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Scientific Ballooning


NASA uses balloons to launch scientific experiments into the upper atmosphere—the edge of space. Balloons can carry instruments about the size of small cars to the top of the atmosphere where they can analyze cosmic rays or view the Sun and stars in new wavelengths invisible from the surface of Earth.

One of the most fascinating adventure books ever written is, In Balloon and Bathyscaphe, by Professor Auguste Piccard, first published in France in 1954. It is the story of building high-flying balloons and deep diving bathyscaphs (literally "deep boats") to explore two of the most exotic locales on Earth—the upper atmosphere and the deep ocean depths. Piccard recognized that the design of a pressurized gondola for high-altitude balloon research is similar to a spherical chamber designed to withstand thousands of pounds of pressure per square inch when diving deep into the ocean.

It is no coincidence that the captain in Star Trek: The Next Generation is named Jean Luc Picard. According to the producer of Star Trek, Captain Picard was named after Auguste Piccard’s twin brother Jean who also did pioneering work in scientific ballooning and in exploring the ocean depths. In 1934, Jean Piccard and his wife Dr. Jeannette Piccard (a chemist), set a world altitude record when they piloted their gondola to a height of 57,579 feet (17,550m) above sea level. Jeannette Piccard became the first woman to ascend into the stratosphere. The gondola of one of their balloons is on display at the Chicago Museum of Science and Industry.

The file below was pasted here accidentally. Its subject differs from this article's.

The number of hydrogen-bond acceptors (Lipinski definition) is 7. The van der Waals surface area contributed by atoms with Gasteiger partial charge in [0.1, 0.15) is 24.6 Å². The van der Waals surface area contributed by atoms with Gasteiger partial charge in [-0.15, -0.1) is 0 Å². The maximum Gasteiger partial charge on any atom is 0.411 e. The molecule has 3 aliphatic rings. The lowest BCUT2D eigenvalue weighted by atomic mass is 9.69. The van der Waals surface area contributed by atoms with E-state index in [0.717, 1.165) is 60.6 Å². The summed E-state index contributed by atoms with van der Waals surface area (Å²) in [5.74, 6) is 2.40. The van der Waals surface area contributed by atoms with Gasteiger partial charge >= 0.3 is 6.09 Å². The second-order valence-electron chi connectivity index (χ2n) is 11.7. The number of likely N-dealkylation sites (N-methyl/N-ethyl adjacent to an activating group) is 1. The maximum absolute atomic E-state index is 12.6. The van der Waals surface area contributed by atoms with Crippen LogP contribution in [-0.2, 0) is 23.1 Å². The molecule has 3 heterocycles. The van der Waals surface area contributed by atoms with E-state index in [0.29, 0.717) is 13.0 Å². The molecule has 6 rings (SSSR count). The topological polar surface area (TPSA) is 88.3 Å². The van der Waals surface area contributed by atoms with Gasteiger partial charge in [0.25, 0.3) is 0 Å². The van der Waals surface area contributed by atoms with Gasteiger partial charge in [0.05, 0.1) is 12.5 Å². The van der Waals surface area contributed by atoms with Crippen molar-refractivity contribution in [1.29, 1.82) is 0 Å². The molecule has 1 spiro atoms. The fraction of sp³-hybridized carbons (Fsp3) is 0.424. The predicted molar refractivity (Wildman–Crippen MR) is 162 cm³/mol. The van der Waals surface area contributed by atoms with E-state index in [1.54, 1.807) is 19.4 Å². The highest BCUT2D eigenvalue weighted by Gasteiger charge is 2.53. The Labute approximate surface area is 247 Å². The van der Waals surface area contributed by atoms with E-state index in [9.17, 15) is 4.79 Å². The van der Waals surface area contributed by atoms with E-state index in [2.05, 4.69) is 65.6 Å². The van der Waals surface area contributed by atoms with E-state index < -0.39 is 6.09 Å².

Professor Auguste Piccard and his son, Jacques, designed the deepest diving submersible (the bathyscaph Trieste 1). In 1960, Jacques Piccard and U.S. Navy officer Don Walsh piloted Trieste to the deepest point in the world's oceans. Interestingly, Trieste has been called a diving balloon, where lighter–than–water gasoline provides the buoyancy. Continuing the family tradition, Jacques Piccard’s son Bertrand has tried more than once an around-the-world non-stop balloon flight.

Balloons have a long history of use in exploration in science.

Milestones in Exploration with Balloons

The first balloon with a passenger rose to the end of a 250-foot tether and stayed aloft, for 15 minutes.

1785 The first balloon flight across the English Channel.

1793 The first balloon flight in North America. The launch of this 45–minute flight was witnessed by George Washington.

1859 French photographer and balloonist Gaspard Felix Tournachon, also known as Nadar, carried his bulky cameras aloft to make land surveys from aerial photographs.

1862 The U.S. Army Balloon Corps was established by President Lincoln. Tethered balloons were used for reconnaissance during the Civil War.

1912 Viktor Hess took an electroscope on a balloon ride, to see if radioactivity decreased with altitude. He discovered that the rate of particles increased as his elevation got higher indicating that these particles did not appear to be coming only from the Earth.